Every once in a while I find myself agreeing with Christian right legal group the Alliance Defense Fund and this is one of those cases. It comes from Gwinnet College in Georgia, which prevented a Christian student from handing out fliers in a campus “free speech zone” (Mr. Orwell, call your office). The 11th Circuit actually backed the university and ADF is asking the Supreme Court to overturn that ruling.
In 2016, Chike was exercising his First Amendment rights, sharing his Christian faith by leafleting and talking to students outdoors at Gwinnett. Officials stopped him because he was not in one of the two, tiny speech “zones” the college set aside for expressive activities. Open only about 10 percent of the week, these zones comprised about 0.0015 percent of campus. And they required an advance reservation through which Gwinnett officials must approve the content of the speech and any handouts. Any expressive activity outside the zones required a permit.Discouraged but unbowed, Chike made a reservation, obtained approval from the administration, and took his evangelization efforts to a speech zone. But officials quickly stopped him again. Why? Because someone had complained. And under the college’s speech code, anyone who “disturbs the peace and/or comfort of person(s)” on campus is guilty of “disorderly conduct.” To avoid punishment, Chike was forced to stop speaking about his faith anywhere on campus. Joseph self-censored after hearing how officials mistreated Chike.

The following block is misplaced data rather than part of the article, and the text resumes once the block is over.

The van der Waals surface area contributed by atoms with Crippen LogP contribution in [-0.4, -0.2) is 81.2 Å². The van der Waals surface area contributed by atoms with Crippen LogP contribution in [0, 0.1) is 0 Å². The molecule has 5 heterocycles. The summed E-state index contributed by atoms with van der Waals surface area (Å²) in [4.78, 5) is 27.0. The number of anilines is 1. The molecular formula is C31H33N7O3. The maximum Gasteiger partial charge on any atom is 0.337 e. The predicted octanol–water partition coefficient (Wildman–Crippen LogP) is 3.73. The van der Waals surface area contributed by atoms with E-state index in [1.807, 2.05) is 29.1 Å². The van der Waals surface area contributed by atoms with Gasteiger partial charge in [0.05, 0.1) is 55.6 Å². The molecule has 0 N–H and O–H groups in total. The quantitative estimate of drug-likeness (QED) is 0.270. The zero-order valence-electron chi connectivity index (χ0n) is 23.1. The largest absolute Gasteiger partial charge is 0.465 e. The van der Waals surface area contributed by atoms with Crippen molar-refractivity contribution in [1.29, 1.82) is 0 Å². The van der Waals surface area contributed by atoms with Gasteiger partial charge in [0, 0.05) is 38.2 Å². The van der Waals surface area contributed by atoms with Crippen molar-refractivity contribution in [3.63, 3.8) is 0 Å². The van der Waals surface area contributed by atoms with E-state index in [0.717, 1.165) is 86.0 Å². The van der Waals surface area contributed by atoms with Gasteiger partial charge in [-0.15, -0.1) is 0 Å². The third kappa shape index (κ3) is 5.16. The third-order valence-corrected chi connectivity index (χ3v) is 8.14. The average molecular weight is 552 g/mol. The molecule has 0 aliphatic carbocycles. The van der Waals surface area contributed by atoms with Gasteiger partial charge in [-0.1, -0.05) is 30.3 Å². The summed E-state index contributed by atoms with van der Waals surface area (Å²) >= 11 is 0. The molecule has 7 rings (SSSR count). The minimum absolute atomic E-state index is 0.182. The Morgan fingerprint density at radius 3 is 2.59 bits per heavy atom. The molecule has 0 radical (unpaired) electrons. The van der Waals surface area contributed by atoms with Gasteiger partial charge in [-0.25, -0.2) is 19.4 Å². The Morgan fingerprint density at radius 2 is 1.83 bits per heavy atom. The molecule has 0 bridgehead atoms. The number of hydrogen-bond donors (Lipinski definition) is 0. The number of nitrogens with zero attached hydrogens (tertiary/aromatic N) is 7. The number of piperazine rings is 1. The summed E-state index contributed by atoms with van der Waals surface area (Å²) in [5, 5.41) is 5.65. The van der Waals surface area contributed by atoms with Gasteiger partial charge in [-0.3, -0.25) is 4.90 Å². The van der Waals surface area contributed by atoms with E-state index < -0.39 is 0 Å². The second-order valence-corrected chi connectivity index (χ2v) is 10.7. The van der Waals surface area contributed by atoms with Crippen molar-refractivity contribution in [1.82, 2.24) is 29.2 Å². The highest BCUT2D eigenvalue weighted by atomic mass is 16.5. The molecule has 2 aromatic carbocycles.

First of all, the idea of free speech zones is dangerous. If it’s public property, it’s a free speech zone. The Constitution permits nothing less. Secondly, the notion that anyone’s speech can be shut down even when they follow those Orwellian rules because someone complains is equally dangerous. It’s a version of the Heckler’s Veto and it simply cannot be allowed. I have a right to express my opinions regardless of whether you find those opinions disturbing or not. The exceptions to this rule are very narrowly drawn and rarely in play. That’s how it should be.
I hope the Supreme Court takes the case and reverses the appeals court decision.